Dubai does it best
That does not, however, mean that Ballard-Tremeer can play whatever she wants. She’s well aware of that playing for some clients requires an acute degree of cultural sensitivity.
That said, she thinks there are few places for someone like her to base themselves out of than Dubai.
“It’s a world standard place to perform because all of the professionals who you rely on to help make your performance go well, are really top notch here: the sound engineers, the event planners and so on,” she says of the UAE’s largest city.
That’s a stark contrast to some of her experiences in South Africa, which included a power outage during a gig and a waiter tripping over and ripping out a power cable in the middle of one of her performances.
That’s not to say she takes any of that professionalism for granted.
“I think as a musician, you always have to be prepared for any unforeseen circumstances,” Ballard-Tremeer told us.
Weird and wonderful wardrobes
Sometimes though, the challenges faced by a musician have nothing to do with the music itself.
Ballard-Tremeer, for instance, told us about the time she was asked to wear giant angel wings and knee-high boots for a gig. “It was fine,” she said. “It’s not really my comfort zone, but as long it’s reasonable. After all, you’re there to help market their company or create an ambience for an event”.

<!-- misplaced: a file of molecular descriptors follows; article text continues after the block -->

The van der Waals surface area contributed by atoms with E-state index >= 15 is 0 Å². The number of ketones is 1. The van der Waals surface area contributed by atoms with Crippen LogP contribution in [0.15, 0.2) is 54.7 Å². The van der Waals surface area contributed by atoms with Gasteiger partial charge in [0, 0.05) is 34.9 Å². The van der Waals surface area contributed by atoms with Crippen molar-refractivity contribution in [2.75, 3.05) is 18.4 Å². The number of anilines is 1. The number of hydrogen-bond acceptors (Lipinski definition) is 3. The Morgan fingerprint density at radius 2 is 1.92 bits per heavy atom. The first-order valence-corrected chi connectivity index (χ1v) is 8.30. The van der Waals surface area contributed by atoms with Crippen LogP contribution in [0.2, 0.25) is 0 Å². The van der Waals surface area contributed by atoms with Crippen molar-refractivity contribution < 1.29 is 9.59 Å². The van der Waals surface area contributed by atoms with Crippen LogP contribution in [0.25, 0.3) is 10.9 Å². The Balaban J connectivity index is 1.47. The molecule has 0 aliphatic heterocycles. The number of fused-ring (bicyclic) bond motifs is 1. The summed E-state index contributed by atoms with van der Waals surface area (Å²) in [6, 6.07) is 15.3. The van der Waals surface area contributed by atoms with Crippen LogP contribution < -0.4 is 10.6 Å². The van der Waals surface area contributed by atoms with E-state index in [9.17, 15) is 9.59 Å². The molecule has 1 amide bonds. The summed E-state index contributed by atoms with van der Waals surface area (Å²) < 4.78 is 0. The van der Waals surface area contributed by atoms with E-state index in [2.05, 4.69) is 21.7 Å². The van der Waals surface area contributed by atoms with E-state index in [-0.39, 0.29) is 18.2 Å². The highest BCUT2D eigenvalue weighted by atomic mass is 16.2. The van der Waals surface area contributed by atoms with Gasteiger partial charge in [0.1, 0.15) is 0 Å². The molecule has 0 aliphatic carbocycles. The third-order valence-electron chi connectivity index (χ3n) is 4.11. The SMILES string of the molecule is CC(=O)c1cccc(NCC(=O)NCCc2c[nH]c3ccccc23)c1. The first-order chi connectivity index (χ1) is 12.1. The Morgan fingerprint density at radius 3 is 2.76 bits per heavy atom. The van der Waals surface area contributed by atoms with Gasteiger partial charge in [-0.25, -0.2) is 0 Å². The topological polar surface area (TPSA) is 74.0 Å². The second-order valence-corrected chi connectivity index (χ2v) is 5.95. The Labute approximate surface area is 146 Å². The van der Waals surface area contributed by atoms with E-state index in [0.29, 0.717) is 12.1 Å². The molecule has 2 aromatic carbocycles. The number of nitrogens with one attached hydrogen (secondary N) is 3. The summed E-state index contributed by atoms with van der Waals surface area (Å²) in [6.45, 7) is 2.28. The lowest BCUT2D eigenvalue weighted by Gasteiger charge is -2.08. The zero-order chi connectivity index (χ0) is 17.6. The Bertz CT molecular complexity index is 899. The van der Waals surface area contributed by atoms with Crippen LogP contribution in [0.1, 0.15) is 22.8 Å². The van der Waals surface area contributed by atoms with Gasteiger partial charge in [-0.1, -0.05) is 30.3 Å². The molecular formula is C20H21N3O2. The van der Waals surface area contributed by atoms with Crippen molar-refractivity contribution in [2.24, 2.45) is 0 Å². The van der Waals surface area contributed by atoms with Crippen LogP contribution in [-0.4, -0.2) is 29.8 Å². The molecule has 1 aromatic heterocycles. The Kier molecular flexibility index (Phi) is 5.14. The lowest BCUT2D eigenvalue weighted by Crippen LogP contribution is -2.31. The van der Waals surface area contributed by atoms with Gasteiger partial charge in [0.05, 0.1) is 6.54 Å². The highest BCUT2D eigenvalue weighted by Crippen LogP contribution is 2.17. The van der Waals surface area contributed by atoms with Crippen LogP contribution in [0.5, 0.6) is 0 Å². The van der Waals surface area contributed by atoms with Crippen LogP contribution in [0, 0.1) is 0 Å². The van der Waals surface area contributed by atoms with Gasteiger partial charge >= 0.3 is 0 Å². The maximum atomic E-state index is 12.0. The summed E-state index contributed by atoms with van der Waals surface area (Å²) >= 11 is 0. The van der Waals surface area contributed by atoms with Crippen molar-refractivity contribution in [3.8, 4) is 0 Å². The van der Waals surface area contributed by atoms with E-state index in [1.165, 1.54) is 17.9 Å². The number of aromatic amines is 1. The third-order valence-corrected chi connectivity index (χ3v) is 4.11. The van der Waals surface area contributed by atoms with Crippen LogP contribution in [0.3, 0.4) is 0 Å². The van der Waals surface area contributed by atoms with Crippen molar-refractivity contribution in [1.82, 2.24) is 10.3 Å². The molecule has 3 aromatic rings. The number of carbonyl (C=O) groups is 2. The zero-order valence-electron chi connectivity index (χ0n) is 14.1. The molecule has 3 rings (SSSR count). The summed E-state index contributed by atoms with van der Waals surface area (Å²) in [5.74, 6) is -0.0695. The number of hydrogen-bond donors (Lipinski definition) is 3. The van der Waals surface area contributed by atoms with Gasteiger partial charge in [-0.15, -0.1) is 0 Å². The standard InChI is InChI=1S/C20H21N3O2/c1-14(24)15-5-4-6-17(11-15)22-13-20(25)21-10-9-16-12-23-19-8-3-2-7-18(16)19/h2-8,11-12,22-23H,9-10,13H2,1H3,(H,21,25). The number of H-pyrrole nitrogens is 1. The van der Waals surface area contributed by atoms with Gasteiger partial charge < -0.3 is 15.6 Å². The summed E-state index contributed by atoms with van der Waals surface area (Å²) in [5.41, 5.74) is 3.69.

Another interesting gig during Fashion Week Dubai saw her “play saxophone while wearing a lovely outfit, walking down the catwalk, trying not to fall down in high heels”.
In both those cases, however, Ballard-Tremeer wanted to do the gig and made sure that her clients got full value out of her.
Freedom from playing for exposure
Ballard-Tremeer is also fortunate to be at a point in her career where she can turn down gigs that she wouldn’t feel comfortable playing.
Another thing she can do far more easily than younger musicians looking to establish themselves is turn down gigs where the only thing promised is “exposure”.
When considering whether to take on a gig for the exposure, Ballard-Tremeer suggests looking at who’s organising it. If it’s for a good cause, or organised by a charity, or if the gig presents a good opportunity for a little press coverage and networking, then it might be worth it.
If, however, it’s for a corporate and “you plan to make a living out of being a musician, you have to know when to say no as well”.
Versed in versatility
While Ballard-Tremeer has few career regrets, she does say that she wishes she’d learned to sing or play guitar.
“It’s such an easy thing to do,” she says in reference to singing. “You don’t need equipment. As long you’re not sick and don’t have a cold, you can really perform anywhere”.
By contrast, a saxophonist needs to “know the humidity at the location because it affects the reeds which make the sound”.
A guitar, she points out, is similarly adaptable and is also a hit in most scenarios. “I don’t know anyone yet who’s taken a saxophone on a camping trip to sing songs around the fire,” she told us.
Hardly surprising then that her top piece of advice for aspiring musicians is to be versatile both within and outside of their specialisations:
“Even if you really love modern classical music, you have to remember that maybe the market for earning money might come through some other avenues, which might not be your initial first love of music”.
Image: Linda Goodman Photography.